This practice applies to archery score cards, also. Take a look at a typical score card. On a, say, ten point scoring face, there might be mostly 10s, 9s, 8s, and 7s, but an occasional “flier.” Take all of the sub-seven arrows scores and turn them into 7s (this being your “normal low scoring arrow”). So, if there was a three, add four points to make it a seven. If a five, add two; if a two add five. When you are done, you will end up with a score that is closer to your potential score than what the scorecard actually said.

The point being, if you can eliminate your mistakes (or reduce them to a very small number, 1-2 per round) you will be shooting that score or very close to it. I went through a similar process in my NFAA field archery days. Through one long summer, I shot many practice field rounds with the goal of elimination all target scores under 18. (This is a 5, 5, 4, 4 minimum on those targets.) I did not chug along on this rounds and mumble “no low scores” or no “17s” like the Little Engine That Could, I just focused on shooting good shots and when I failed to hit that score goal of 18/20 on a target, I disassembled that end in mental replay to try to figure out what went wrong. (In almost every case it was a breakdown in mental focus, if you wanted to know … my mind wanders ferociously … as if you couldn’t tell!) The idea is to eliminate low scoring shots, or “working from the bottom end.” This can be a very helpful approach when coupled with “working from the top end” which is working to shoot excellent shots over and over.

One of the things I noticed when doing those rounds was if I shot a couple of fours early, then I became very conscious of “trying” to shoot the remaining shots as fives. This is, of course, not conducive to shooting fives, but it educated me as to the feeling of “trying” when I just wanted to execute good shots. I started to learn to shake off that feeling and get into a clean shot process. I also saw that my “misses” became smaller and smaller as I practiced this way. A great many things can be learned from a stint of working from the bottom end upward.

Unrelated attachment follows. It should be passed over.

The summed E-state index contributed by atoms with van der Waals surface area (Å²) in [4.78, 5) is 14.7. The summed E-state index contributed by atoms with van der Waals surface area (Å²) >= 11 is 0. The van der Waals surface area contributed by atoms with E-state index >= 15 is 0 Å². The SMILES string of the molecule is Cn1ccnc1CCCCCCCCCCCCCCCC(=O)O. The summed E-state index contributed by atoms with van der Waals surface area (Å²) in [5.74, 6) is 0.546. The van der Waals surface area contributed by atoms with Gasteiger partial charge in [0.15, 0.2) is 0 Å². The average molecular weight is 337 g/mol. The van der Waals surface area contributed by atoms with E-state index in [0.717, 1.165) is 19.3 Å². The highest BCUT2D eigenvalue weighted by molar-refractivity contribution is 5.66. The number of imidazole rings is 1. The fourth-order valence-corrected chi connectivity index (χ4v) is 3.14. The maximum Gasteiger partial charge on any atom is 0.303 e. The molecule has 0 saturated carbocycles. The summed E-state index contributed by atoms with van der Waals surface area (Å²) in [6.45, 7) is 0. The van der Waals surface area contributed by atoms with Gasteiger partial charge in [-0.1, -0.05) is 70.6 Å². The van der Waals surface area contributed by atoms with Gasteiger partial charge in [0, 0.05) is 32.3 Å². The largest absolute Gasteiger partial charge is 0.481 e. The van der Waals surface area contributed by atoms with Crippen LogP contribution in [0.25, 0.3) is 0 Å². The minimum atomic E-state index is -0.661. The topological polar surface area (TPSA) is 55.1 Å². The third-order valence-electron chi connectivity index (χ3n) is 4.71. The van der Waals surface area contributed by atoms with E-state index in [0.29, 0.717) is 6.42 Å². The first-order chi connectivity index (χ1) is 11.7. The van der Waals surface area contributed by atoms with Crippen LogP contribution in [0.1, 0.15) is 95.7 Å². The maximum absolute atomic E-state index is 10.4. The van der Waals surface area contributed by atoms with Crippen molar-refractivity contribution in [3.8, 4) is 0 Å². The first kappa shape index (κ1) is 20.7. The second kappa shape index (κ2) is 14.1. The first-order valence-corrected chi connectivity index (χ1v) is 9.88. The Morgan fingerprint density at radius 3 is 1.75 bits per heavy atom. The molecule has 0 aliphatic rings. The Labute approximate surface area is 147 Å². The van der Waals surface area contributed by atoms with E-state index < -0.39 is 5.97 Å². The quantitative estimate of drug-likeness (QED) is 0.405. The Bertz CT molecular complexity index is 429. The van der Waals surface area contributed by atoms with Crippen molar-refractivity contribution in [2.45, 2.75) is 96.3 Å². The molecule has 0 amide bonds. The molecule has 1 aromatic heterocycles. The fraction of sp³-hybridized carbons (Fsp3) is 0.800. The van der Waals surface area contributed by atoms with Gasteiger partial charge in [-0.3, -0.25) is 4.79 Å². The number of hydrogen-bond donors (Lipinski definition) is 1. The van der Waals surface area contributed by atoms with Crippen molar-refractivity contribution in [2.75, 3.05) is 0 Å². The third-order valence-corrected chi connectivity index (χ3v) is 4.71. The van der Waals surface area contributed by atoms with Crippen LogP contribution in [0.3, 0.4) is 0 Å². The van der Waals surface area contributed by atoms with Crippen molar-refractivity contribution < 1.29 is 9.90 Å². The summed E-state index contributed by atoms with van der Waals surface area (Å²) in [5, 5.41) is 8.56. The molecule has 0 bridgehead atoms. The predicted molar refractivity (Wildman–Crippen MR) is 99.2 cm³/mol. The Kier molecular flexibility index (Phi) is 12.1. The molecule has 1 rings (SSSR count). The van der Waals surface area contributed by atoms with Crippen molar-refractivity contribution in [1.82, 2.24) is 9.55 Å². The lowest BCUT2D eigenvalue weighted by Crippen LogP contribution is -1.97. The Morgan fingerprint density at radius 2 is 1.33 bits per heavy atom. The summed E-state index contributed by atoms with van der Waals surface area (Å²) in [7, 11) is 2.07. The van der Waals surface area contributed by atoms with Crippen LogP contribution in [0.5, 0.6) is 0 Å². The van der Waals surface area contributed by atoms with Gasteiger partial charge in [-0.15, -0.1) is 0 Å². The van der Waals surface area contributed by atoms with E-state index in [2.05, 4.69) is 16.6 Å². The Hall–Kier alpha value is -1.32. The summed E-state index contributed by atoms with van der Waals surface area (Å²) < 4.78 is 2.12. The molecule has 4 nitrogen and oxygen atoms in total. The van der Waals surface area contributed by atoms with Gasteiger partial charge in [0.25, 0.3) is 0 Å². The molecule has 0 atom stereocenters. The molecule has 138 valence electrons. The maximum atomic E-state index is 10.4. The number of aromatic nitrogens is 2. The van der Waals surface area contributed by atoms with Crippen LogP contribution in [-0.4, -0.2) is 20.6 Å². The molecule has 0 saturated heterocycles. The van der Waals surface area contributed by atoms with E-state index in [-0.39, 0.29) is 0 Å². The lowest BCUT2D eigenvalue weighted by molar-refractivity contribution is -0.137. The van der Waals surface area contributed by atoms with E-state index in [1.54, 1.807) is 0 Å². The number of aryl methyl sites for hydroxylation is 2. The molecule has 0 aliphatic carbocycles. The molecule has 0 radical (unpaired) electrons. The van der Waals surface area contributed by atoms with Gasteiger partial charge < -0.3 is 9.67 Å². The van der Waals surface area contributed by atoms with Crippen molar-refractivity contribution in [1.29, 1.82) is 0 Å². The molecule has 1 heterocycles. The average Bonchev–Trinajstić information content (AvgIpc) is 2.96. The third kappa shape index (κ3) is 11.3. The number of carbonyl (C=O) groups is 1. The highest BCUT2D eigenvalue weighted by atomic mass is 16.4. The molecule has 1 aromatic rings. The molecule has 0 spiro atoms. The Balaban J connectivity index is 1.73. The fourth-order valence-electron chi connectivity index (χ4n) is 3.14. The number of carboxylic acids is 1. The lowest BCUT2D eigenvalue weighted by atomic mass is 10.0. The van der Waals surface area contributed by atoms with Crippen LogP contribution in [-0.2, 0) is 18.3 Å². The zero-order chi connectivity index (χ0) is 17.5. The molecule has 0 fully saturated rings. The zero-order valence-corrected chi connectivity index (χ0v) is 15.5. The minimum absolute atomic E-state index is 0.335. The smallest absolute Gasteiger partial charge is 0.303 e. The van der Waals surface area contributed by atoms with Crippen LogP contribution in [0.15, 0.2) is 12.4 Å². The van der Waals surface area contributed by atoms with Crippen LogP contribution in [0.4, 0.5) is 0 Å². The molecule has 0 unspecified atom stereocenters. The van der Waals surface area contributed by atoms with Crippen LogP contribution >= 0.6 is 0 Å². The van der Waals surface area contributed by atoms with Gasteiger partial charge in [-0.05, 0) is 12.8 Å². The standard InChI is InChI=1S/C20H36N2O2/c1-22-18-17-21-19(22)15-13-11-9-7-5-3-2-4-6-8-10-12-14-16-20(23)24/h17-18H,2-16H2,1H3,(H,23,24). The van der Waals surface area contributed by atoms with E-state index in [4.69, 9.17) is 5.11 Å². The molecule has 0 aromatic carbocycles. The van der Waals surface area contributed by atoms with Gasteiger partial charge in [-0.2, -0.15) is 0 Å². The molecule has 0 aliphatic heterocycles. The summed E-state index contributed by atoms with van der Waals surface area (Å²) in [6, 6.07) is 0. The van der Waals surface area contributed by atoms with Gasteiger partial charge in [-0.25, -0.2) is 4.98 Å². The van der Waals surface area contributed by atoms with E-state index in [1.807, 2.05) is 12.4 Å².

So, help your students see what is possible from where they are now. Too many are pessimistic about their scoring ability while too many others are overly optimistic. The optimistic ones need to see that even their “coulda, woulda, shoulda score” would not have won and the pessimists need to see where they would have placed had they shot their “coulda, woulda, shoulda score.”

Note This is my 279th post on this blog. That’s a whole lot of free advice! If you are grateful, think about buying one of my books (Steve Ruis on Amazon) or subscribing to Archery Focus magazine (www.archeryfocus.com). As you may know I am a retired schoolteacher, so I can use the money! :o)